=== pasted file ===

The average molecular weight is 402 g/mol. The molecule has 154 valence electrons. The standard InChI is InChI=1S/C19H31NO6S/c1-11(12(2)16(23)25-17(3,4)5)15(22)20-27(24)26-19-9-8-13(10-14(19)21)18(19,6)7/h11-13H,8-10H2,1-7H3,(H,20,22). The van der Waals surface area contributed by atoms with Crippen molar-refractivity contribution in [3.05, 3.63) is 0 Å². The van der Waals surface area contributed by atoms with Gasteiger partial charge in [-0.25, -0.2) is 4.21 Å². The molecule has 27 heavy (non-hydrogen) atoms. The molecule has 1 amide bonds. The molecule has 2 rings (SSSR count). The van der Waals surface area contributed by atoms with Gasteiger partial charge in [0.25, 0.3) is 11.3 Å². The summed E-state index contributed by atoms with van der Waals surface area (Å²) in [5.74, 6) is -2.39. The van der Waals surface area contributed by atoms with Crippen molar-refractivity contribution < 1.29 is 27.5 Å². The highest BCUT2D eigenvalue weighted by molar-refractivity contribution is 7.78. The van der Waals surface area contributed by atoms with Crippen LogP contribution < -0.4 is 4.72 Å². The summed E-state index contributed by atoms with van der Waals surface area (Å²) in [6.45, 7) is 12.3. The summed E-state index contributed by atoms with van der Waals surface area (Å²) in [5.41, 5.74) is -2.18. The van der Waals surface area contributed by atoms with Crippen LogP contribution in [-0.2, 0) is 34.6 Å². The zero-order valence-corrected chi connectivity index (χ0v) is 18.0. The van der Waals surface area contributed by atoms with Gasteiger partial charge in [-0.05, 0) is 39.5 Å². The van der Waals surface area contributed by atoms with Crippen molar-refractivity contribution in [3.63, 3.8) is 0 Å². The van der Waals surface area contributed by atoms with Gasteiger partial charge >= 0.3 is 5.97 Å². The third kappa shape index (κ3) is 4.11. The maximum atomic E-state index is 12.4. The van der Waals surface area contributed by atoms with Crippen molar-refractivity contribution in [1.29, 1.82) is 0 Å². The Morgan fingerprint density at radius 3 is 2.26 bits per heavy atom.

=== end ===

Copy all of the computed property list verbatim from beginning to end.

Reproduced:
The average molecular weight is 402 g/mol. The molecule has 154 valence electrons. The standard InChI is InChI=1S/C19H31NO6S/c1-11(12(2)16(23)25-17(3,4)5)15(22)20-27(24)26-19-9-8-13(10-14(19)21)18(19,6)7/h11-13H,8-10H2,1-7H3,(H,20,22). The van der Waals surface area contributed by atoms with Crippen molar-refractivity contribution in [3.05, 3.63) is 0 Å². The van der Waals surface area contributed by atoms with Gasteiger partial charge in [-0.25, -0.2) is 4.21 Å². The molecule has 27 heavy (non-hydrogen) atoms. The molecule has 1 amide bonds. The molecule has 2 rings (SSSR count). The van der Waals surface area contributed by atoms with Gasteiger partial charge in [0.25, 0.3) is 11.3 Å². The summed E-state index contributed by atoms with van der Waals surface area (Å²) in [5.74, 6) is -2.39. The van der Waals surface area contributed by atoms with Crippen molar-refractivity contribution < 1.29 is 27.5 Å². The highest BCUT2D eigenvalue weighted by molar-refractivity contribution is 7.78. The van der Waals surface area contributed by atoms with Crippen LogP contribution < -0.4 is 4.72 Å². The summed E-state index contributed by atoms with van der Waals surface area (Å²) in [6.45, 7) is 12.3. The summed E-state index contributed by atoms with van der Waals surface area (Å²) in [5.41, 5.74) is -2.18. The van der Waals surface area contributed by atoms with Crippen LogP contribution in [-0.2, 0) is 34.6 Å². The zero-order valence-corrected chi connectivity index (χ0v) is 18.0. The van der Waals surface area contributed by atoms with Gasteiger partial charge in [-0.05, 0) is 39.5 Å². The van der Waals surface area contributed by atoms with Crippen molar-refractivity contribution in [3.63, 3.8) is 0 Å². The van der Waals surface area contributed by atoms with Gasteiger partial charge >= 0.3 is 5.97 Å². The third kappa shape index (κ3) is 4.11. The maximum atomic E-state index is 12.4. The van der Waals surface area contributed by atoms with Crippen molar-refractivity contribution in [1.29, 1.82) is 0 Å². The Morgan fingerprint density at radius 3 is 2.26 bits per heavy atom.